The Glasgow Girls
The policy of detaining children for immigration purposes was ended by the UK coalition government in 2010. The Glasgow Girls’ campaign played an important part in the decision to change the law. But just who are the Glasgow Girls?
Glasgow had previously seen an influx in asylum seekers due to the city council’s decision to sign a contract with UK border Agency’s dispersal programme – the only local authority in Scotland to do so.
By the end of 2001 Glasgow had 8000 new temporary citizens who had been moved there on a no choice basis. Around 80 per cent of the 8000 were families with children.
In 2005, Agnesa Murselaj, a 15 years old pupil at Drumchapel High School in Glasgow, was dawn raided and detained with her family. She could just have been another statistic but her school friends, many of them fellow asylum seekers, decided enough was enough. The Glasgow Girls were born.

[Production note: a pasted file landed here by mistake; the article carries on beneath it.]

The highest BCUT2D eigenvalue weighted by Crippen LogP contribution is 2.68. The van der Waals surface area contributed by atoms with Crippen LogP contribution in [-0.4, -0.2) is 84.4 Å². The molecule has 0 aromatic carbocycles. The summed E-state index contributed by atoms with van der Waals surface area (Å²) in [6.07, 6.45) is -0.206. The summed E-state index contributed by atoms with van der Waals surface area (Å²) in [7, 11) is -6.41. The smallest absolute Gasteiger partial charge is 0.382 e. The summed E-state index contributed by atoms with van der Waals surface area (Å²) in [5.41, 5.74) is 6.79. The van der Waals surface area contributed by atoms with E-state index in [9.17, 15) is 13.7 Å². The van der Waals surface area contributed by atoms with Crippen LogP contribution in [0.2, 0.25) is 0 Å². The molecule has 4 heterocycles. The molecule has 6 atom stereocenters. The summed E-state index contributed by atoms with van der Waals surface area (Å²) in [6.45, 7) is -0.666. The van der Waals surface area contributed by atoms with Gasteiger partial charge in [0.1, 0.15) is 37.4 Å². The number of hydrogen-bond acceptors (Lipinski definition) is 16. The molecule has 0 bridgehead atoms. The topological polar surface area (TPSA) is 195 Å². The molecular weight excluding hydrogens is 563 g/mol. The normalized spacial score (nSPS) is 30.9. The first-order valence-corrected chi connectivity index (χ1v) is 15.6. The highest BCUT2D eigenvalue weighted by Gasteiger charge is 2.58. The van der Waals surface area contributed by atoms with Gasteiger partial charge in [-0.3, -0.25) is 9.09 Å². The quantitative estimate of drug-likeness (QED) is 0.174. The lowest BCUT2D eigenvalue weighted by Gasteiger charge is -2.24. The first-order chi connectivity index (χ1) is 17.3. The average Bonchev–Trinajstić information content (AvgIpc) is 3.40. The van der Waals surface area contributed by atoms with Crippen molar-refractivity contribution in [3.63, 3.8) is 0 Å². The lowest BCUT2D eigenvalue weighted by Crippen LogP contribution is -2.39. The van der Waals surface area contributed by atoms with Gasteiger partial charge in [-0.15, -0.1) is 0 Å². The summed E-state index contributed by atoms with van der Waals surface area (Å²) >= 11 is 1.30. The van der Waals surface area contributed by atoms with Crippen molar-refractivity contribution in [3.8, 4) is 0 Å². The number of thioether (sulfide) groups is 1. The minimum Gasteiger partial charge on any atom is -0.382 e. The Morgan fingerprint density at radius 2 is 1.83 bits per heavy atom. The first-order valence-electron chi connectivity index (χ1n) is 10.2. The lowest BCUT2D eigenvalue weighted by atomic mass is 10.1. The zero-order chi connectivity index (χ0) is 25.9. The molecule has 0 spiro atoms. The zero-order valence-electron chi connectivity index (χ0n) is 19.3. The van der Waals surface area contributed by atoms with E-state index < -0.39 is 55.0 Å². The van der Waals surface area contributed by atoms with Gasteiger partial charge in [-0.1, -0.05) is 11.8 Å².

Community activists for change
With the support of charities and community groups, the girls kept the detention and dawn raid issue on the political agenda. In Kingsway, where the girls lived, the community took direct action, establishing a look-out system and holding candle-lit vigils outside the tower blocks to prevent families being dawn raided. Their determination raised awareness and brought about change:
- In 2006 Refugee and children’s charities took up the cause, launching a campaign – No Place For A Child
- In 2009 the Liberal Democrats made a manifesto commitment to ending child detention.
- In May 2010 the new Coalition Government announced the end of detention of children for immigration purposes.